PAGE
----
In this poignant personal essay at Barrelhouse, Berry Grass examines the barriers we build around our true selves and the ones that others erect for us.

I used to be literally afraid to wear the clothing I loved the most. I looked at every shirt or pair of sneakers as if it had hit points, like in a video game. Each time I wore a piece I could practically see that item’s hit points drop. I was afraid of deterioration, afraid of losing this thing I treasured. I could never get myself to understand that if lock the item away, refuse its use, that I’ve already lost it.

I’ve come to see the ritual power of memory in objects. I maybe knew this power all along but denied it. Internalized something or other. I scribble notes on old notepads from Grandpa Carver’s workplace, Mission Clay Pipes. I kept a few of my Grandma & Grandpa Grass’ salt and pepper shakers from being sold in auction.

I listen to pagan black metal bands and Eastern Orthodox liturgical black metal bands and I light candles and I palm my mom’s turquoise bracelet. I’ve been wearing turquoise socks and I’ve installed a ring of turquoise gems in my pierced septum, to honor my mother. In the interest of full disclosure, this is the real reason I haven’t been writing lately: my mom passed away in summer 2016 from breast cancer that had metastasized to her lungs. She knew me. She did. And this is such cliché – perfectly rendered for the Hallmark Christmas ornaments my mom collected – but her passing, everyone’s passing, trvly helped me to realize that life is short/live how you want to live/live laugh love/etc. I watch this candle melt down, making itself gone. I fill grandpa’s notepads with ritual writing, knowing one day there will be no more notepads. I wear the clothes I love instead of saving them for some never to come day of open gates. I learn to harmonize memory and loss.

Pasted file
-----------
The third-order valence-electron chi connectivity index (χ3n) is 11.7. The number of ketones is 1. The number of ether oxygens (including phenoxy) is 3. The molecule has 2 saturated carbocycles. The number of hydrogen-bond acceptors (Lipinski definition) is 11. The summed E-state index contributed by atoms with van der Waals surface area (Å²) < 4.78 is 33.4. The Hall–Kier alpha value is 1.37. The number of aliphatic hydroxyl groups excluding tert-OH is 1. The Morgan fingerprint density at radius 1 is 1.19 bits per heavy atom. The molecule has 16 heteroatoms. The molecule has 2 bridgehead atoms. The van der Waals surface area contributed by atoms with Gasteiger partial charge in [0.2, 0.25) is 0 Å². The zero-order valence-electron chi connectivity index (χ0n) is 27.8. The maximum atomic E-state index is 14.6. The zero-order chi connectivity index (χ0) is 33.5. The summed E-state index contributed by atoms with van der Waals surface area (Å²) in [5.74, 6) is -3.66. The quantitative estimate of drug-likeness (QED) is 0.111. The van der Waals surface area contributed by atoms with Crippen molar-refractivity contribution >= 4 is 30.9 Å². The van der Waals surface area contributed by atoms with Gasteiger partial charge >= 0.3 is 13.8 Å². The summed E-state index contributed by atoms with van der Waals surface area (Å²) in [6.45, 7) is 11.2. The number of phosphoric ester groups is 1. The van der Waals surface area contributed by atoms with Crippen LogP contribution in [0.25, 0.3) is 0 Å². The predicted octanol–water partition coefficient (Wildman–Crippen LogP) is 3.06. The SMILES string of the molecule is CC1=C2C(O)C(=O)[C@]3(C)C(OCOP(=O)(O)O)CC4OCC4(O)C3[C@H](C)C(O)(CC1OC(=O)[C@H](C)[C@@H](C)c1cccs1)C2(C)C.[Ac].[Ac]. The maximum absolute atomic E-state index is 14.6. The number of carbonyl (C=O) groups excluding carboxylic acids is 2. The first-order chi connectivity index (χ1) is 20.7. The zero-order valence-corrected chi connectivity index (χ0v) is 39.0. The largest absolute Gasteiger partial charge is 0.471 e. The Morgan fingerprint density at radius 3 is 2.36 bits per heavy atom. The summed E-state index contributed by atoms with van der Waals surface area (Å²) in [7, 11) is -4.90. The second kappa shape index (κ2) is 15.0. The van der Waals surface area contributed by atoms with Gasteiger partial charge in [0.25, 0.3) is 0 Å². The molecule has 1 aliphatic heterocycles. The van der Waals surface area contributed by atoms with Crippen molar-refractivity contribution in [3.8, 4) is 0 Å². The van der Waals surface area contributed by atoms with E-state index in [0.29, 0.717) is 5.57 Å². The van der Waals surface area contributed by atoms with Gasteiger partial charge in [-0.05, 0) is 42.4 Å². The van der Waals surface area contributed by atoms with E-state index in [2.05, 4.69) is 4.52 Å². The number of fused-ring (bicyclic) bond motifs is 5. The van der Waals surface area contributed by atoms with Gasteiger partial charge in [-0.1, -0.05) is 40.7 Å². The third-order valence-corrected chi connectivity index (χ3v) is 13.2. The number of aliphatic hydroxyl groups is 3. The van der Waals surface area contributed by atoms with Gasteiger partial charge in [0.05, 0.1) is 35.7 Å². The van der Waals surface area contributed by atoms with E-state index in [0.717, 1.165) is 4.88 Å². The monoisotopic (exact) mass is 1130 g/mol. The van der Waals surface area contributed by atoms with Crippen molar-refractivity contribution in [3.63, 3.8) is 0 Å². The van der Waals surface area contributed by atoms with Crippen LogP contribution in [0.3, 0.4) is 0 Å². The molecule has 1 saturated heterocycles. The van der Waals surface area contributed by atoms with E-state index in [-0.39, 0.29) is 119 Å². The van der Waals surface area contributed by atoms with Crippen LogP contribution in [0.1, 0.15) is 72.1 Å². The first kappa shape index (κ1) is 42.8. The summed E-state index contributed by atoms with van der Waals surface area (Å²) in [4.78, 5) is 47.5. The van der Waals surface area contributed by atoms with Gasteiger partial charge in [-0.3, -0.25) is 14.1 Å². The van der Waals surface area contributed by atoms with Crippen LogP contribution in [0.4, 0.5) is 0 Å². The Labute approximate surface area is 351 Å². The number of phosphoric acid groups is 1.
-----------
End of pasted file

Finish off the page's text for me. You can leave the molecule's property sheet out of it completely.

Also, I’ve been taking hormones. I’m medically transitioning. I’ve known for decades that I wanted a certain kind of body and that I wanted to be read a certain way. I just never let myself think I deserved to have it. The queer gatekeepers in my life wanted me to be a woman, which shut me off from realizing I kind of am one. The Metalheads wanted me to wear denim, a battle jacket some of them called it, and I resisted because I wasn’t them. But they were wrong about the trvth. And I was wrong to think I wasn’t in a battle. Because my body is not fixed in place. This denim jacket fades & wears & the patches accrue & nothing is being preserved here. I am not an archive. I am authentically alive. I can be a trans woman from the rural Midwest, and I can wear this denim jacket, and even in doing so I can still, in the words of Philadelphia poet Elizabeth Baber, “fuck the gatekeeper AND the gate.” I can stitch together the only kind of authenticity that matters: rivets and selvedge and frayed fabric. The tangible. The woven.

Read the essay